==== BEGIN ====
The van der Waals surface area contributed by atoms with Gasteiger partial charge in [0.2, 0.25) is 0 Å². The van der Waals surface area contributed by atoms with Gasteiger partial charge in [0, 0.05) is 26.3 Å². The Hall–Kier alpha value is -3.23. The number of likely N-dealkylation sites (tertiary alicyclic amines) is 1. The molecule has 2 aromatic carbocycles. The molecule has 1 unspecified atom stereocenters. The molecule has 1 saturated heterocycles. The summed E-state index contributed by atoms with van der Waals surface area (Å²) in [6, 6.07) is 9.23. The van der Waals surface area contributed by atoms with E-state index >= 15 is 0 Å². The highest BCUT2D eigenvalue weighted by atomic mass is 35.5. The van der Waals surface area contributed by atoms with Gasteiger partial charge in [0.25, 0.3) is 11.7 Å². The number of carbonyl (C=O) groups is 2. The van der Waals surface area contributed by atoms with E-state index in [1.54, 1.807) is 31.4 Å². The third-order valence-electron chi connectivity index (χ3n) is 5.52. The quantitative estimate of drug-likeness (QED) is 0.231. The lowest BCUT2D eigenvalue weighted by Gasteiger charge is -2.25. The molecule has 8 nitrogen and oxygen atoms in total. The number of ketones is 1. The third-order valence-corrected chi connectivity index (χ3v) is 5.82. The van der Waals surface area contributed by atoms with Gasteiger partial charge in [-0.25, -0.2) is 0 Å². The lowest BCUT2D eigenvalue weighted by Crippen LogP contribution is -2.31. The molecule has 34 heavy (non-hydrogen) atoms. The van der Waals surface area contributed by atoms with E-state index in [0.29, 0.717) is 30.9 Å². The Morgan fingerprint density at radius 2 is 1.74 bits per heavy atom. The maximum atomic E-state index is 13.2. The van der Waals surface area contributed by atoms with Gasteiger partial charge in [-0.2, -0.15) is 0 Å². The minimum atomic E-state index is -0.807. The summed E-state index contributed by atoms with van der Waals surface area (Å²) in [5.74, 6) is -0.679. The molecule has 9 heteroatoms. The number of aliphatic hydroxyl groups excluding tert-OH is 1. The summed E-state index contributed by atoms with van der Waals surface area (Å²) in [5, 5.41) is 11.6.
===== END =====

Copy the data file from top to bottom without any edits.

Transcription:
The van der Waals surface area contributed by atoms with Gasteiger partial charge in [0.2, 0.25) is 0 Å². The van der Waals surface area contributed by atoms with Gasteiger partial charge in [0, 0.05) is 26.3 Å². The Hall–Kier alpha value is -3.23. The number of likely N-dealkylation sites (tertiary alicyclic amines) is 1. The molecule has 2 aromatic carbocycles. The molecule has 1 unspecified atom stereocenters. The molecule has 1 saturated heterocycles. The summed E-state index contributed by atoms with van der Waals surface area (Å²) in [6, 6.07) is 9.23. The van der Waals surface area contributed by atoms with E-state index >= 15 is 0 Å². The highest BCUT2D eigenvalue weighted by atomic mass is 35.5. The van der Waals surface area contributed by atoms with Gasteiger partial charge in [0.25, 0.3) is 11.7 Å². The number of carbonyl (C=O) groups is 2. The van der Waals surface area contributed by atoms with E-state index in [1.54, 1.807) is 31.4 Å². The third-order valence-electron chi connectivity index (χ3n) is 5.52. The quantitative estimate of drug-likeness (QED) is 0.231. The lowest BCUT2D eigenvalue weighted by Gasteiger charge is -2.25. The molecule has 8 nitrogen and oxygen atoms in total. The number of ketones is 1. The third-order valence-corrected chi connectivity index (χ3v) is 5.82. The van der Waals surface area contributed by atoms with Gasteiger partial charge in [-0.25, -0.2) is 0 Å². The lowest BCUT2D eigenvalue weighted by Crippen LogP contribution is -2.31. The molecule has 34 heavy (non-hydrogen) atoms. The van der Waals surface area contributed by atoms with E-state index in [0.29, 0.717) is 30.9 Å². The Morgan fingerprint density at radius 2 is 1.74 bits per heavy atom. The maximum atomic E-state index is 13.2. The van der Waals surface area contributed by atoms with Gasteiger partial charge in [-0.2, -0.15) is 0 Å². The minimum atomic E-state index is -0.807. The summed E-state index contributed by atoms with van der Waals surface area (Å²) in [5.74, 6) is -0.679. The molecule has 9 heteroatoms. The number of aliphatic hydroxyl groups excluding tert-OH is 1. The summed E-state index contributed by atoms with van der Waals surface area (Å²) in [5, 5.41) is 11.6.